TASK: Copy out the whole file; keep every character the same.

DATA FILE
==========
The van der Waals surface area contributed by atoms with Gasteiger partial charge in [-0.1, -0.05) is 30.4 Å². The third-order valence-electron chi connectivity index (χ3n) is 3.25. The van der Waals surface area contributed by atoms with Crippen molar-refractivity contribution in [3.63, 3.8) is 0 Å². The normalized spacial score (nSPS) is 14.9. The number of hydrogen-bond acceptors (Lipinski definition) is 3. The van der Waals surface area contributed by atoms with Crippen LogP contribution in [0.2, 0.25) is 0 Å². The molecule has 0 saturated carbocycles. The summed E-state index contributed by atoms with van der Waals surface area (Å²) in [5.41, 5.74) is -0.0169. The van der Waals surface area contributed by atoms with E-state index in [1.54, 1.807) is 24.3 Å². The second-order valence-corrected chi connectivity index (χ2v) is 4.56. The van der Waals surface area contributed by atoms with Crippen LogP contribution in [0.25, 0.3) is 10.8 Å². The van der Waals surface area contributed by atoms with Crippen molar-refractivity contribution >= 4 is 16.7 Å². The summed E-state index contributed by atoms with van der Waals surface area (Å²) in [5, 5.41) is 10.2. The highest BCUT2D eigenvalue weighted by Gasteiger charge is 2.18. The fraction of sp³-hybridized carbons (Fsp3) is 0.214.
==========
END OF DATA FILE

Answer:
The van der Waals surface area contributed by atoms with Gasteiger partial charge in [-0.1, -0.05) is 30.4 Å². The third-order valence-electron chi connectivity index (χ3n) is 3.25. The van der Waals surface area contributed by atoms with Crippen molar-refractivity contribution in [3.63, 3.8) is 0 Å². The normalized spacial score (nSPS) is 14.9. The number of hydrogen-bond acceptors (Lipinski definition) is 3. The van der Waals surface area contributed by atoms with Crippen LogP contribution in [0.2, 0.25) is 0 Å². The molecule has 0 saturated carbocycles. The summed E-state index contributed by atoms with van der Waals surface area (Å²) in [5.41, 5.74) is -0.0169. The van der Waals surface area contributed by atoms with E-state index in [1.54, 1.807) is 24.3 Å². The second-order valence-corrected chi connectivity index (χ2v) is 4.56. The van der Waals surface area contributed by atoms with Crippen LogP contribution in [0.25, 0.3) is 10.8 Å². The van der Waals surface area contributed by atoms with Crippen molar-refractivity contribution >= 4 is 16.7 Å². The summed E-state index contributed by atoms with van der Waals surface area (Å²) in [5, 5.41) is 10.2. The highest BCUT2D eigenvalue weighted by Gasteiger charge is 2.18. The fraction of sp³-hybridized carbons (Fsp3) is 0.214.